Hands - The Sound Of the Earth
Release Date: March, 2009
Record Label: Oort/Lobster Records
Not too long ago, I was excited in a way that I don't get to experience all that often anymore. This excitement doesn't come readily available, and the market dictates it's availability. What, you may ask, was this form of excitement? It's one I'm sure you've all run into before: that splendid thrill when you discover a new, good band.
For me, the subject that provoked this result was the band who's new album, The Sound Of the Earth, I'm currently reviewing. Those that don't know them, their name is Hands, and they're bringing quite the twist to an almost completely stagnant genre. Hands is a little bit sludge, and quite a bit metalcore. Many of their songs follow the long drawn out build-ups and releases of contemporary sludge-metal, but at the same time they manage to keep the instantly accessible feel of modern metalcore. Sludge may even be the wrong description, instead they incorporate more similar elements to that of the more modern "post-core" bands such as At the Soundawn and Mouth of the Architect, and in some places draws comparison to the other bands fusing these elements, such as Oceana, and lately, Holding Onto Hope.
As for the particulars, Hands have all of their bases covered. The guitar work is fairly original, and they do well at melding the atmospheric feel with that of a heavier one, never going far enough in either direction to tip the scales. The vocals can go from uplifting singing ("Judgement") to extremely heavy ("Revelation"). This balance, working with that of the musicians', sets up quite the the precarious position. You never know when they're going to shift one way or another, but the tracks ultimately end up feeling cohesive and not all over the place. As far as their writing goes, the tracks flow well, and you can tell they've got a great knack for writing good, dramatic songs, such as the sprawling nine and a half minute closer, "Revelation," which ends up being the most powerful track on the album.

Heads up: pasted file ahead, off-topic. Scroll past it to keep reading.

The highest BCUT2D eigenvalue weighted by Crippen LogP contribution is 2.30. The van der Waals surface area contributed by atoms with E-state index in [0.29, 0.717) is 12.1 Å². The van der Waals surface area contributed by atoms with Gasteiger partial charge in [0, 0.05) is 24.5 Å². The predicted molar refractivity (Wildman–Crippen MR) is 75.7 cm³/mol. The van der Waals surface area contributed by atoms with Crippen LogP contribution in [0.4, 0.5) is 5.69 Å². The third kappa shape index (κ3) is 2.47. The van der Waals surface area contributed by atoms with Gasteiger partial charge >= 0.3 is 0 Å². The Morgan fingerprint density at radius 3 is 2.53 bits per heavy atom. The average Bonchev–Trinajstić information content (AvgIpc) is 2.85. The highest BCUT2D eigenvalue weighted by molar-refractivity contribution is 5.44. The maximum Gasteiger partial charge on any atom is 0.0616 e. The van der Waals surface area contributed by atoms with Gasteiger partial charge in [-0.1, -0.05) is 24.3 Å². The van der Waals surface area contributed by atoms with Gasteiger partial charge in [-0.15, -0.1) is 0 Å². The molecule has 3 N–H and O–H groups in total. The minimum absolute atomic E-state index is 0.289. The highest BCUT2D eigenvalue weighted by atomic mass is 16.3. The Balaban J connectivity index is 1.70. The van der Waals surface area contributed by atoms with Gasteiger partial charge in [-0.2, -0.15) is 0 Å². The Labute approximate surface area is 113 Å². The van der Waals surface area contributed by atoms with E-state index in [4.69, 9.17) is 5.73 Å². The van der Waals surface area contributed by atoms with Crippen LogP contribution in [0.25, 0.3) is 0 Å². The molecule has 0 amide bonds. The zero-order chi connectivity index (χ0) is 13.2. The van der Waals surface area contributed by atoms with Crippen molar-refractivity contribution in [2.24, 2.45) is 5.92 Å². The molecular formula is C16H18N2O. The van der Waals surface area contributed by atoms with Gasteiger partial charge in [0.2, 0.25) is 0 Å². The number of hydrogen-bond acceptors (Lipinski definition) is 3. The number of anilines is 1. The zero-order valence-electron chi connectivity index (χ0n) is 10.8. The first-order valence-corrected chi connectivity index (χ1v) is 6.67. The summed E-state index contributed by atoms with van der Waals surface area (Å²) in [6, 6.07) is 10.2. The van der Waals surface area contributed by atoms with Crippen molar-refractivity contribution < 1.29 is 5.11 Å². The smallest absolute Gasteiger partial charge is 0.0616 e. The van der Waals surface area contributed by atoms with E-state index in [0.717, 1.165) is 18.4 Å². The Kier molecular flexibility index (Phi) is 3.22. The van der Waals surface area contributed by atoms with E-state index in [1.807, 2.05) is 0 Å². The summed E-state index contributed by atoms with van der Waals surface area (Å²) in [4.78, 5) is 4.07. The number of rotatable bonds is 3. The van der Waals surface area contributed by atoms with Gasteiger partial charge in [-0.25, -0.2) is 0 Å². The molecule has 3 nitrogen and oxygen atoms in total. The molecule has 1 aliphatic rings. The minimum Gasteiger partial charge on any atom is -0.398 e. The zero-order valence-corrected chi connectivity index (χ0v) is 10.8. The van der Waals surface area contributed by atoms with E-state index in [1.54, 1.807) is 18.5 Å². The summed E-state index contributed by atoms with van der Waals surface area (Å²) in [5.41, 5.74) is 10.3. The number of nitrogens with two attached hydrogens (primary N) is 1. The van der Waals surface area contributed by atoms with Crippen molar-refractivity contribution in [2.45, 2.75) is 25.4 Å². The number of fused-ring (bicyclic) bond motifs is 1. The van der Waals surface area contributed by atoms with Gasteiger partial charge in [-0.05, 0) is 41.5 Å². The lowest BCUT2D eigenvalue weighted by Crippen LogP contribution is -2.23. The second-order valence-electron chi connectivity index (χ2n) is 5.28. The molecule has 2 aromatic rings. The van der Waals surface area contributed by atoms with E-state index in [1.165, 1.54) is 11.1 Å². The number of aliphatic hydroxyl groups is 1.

The lyrics of the album follow a common thread, and the overall theme sets it up as a concept album. Each song serves as a "chapter" where they discuss one part of the human condition. "Despair" is a great indicator for how the rest of the tracks are styled, with the vocalist proclaiming "I, have no peace, I, have no meaning, no purpose. And I, must let go, let go - take my life!" As you can see, the lyrics of this track mirror it's title, the vocalist is expounding on his feelings of despair. "Revolution" serves as the conclusion of this saga, with the vocalist stating
"I have seen your love, and I'm infected. On this sea of truth, I will open my eyes... I will open my eyes, to the sounds of earth, I've adjusted, in the name of truth, I will open my eyes to the God almighty. I surrender in awe!"
These lines serve as the culmination of the album, displaying the newfound hope they've found through religion.
Overall, this album is resoundingly good. I can't wait to see what they release (later this year!) on Facedown. I'm glad this band found an even more privileged label, and even happier that I found this band. If you like metalcore, and are looking for something that's a bit different than what you've heard rehashed time and time again, check out Hands' The Sound Of Earth, you won't be disappointed.